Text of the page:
Another tactic to ‘break America’ is to leverage any contracts you have with international companies in the UK. Whenever we start working with a big company we suggest trialling the service in other markets – it is a great way to expand your international footprint.
Once you are established another growth tactic you may want to consider is to recruit some local partners that can help sell and deliver your service. They may take a cut but can prove invaluable as they will have a much bigger network and can help advise on the cultural nuances. We may speak the same language but these companies have great insight on what terminology works well for potential customers in America.
Ultimately for your product to succeed in America it might be right for the market. Our product makes it easy for businesses to continually measure customer satisfaction. Given how important the service culture is in America, we perhaps shouldn’t have been surprised by the demand. But there is a world of difference between acquiring some customers, and then keeping and growing those accounts, whilst adding many more. I truly attribute our success to the support we provide – a happy customer will recommend you. When you complement this with partnerships and local currency, breaking America doesn’t have to just be a pipedream.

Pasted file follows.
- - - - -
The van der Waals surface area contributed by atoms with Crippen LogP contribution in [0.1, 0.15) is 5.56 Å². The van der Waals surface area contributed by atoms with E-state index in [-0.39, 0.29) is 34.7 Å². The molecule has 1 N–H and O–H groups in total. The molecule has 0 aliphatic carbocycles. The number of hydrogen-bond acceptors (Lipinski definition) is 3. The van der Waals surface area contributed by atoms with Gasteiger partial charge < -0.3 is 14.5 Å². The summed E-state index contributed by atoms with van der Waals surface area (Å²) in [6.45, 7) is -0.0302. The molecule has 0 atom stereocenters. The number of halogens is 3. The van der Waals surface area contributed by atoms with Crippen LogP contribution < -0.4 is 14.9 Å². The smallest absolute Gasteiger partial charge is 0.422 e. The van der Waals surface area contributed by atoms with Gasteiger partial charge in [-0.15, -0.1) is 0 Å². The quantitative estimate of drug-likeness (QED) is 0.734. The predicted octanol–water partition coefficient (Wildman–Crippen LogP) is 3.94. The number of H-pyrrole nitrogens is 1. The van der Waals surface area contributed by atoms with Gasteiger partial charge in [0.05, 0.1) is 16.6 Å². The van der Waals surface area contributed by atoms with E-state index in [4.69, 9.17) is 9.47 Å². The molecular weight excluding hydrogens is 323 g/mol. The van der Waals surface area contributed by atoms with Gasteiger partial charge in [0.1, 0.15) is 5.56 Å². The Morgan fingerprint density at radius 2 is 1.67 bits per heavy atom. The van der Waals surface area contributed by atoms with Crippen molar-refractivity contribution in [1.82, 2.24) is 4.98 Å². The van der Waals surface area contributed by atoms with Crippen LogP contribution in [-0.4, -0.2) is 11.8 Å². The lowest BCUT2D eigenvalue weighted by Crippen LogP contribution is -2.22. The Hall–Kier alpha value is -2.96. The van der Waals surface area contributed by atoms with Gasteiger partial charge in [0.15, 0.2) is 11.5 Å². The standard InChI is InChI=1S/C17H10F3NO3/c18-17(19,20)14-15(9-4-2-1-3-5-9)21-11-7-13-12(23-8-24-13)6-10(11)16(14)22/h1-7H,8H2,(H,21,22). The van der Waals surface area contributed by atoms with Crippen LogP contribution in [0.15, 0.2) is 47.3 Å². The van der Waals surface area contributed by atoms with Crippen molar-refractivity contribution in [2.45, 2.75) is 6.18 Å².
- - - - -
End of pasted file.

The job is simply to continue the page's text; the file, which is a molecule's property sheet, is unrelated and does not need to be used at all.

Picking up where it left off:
G7 Summit guide: What it is and what leaders hope to achieve
Unless you’ve had your head buried in the sand, you’ll have seen the term ‘G7’ plastered all over the Internet this week. We’re going to give you the skinny on exactly what the G7 is and what its purpose on this planet is ─ and whether it’s a good or a bad collaboration.
Who are the G7?